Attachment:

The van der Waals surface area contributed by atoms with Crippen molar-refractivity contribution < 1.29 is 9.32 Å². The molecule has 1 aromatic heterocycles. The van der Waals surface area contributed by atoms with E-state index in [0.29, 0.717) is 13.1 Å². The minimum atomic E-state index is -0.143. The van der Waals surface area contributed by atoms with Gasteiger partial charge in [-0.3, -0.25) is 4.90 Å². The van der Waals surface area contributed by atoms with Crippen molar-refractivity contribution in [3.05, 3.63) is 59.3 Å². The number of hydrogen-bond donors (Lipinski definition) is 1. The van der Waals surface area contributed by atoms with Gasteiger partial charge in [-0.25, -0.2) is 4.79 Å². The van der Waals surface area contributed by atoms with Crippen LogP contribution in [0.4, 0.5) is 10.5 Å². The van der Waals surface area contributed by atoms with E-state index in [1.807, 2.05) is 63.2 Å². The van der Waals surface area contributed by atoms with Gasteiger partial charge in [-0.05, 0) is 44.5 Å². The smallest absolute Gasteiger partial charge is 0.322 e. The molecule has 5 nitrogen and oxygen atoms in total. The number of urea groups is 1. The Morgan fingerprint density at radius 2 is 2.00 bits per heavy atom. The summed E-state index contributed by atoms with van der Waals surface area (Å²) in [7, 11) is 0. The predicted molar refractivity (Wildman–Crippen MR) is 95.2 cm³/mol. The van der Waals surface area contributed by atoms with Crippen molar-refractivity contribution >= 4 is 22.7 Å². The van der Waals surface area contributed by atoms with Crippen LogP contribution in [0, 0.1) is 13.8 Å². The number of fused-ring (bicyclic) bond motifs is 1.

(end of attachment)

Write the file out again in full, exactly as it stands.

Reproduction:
The van der Waals surface area contributed by atoms with Crippen molar-refractivity contribution < 1.29 is 9.32 Å². The molecule has 1 aromatic heterocycles. The van der Waals surface area contributed by atoms with E-state index in [0.29, 0.717) is 13.1 Å². The minimum atomic E-state index is -0.143. The van der Waals surface area contributed by atoms with Gasteiger partial charge in [-0.3, -0.25) is 4.90 Å². The van der Waals surface area contributed by atoms with Crippen molar-refractivity contribution in [3.05, 3.63) is 59.3 Å². The number of hydrogen-bond donors (Lipinski definition) is 1. The van der Waals surface area contributed by atoms with Gasteiger partial charge in [-0.25, -0.2) is 4.79 Å². The van der Waals surface area contributed by atoms with Crippen LogP contribution in [0.4, 0.5) is 10.5 Å². The van der Waals surface area contributed by atoms with E-state index in [1.807, 2.05) is 63.2 Å². The van der Waals surface area contributed by atoms with Gasteiger partial charge in [-0.05, 0) is 44.5 Å². The smallest absolute Gasteiger partial charge is 0.322 e. The molecule has 5 nitrogen and oxygen atoms in total. The number of urea groups is 1. The Morgan fingerprint density at radius 2 is 2.00 bits per heavy atom. The summed E-state index contributed by atoms with van der Waals surface area (Å²) in [7, 11) is 0. The predicted molar refractivity (Wildman–Crippen MR) is 95.2 cm³/mol. The van der Waals surface area contributed by atoms with Crippen molar-refractivity contribution >= 4 is 22.7 Å². The van der Waals surface area contributed by atoms with Crippen LogP contribution in [0, 0.1) is 13.8 Å². The number of fused-ring (bicyclic) bond motifs is 1.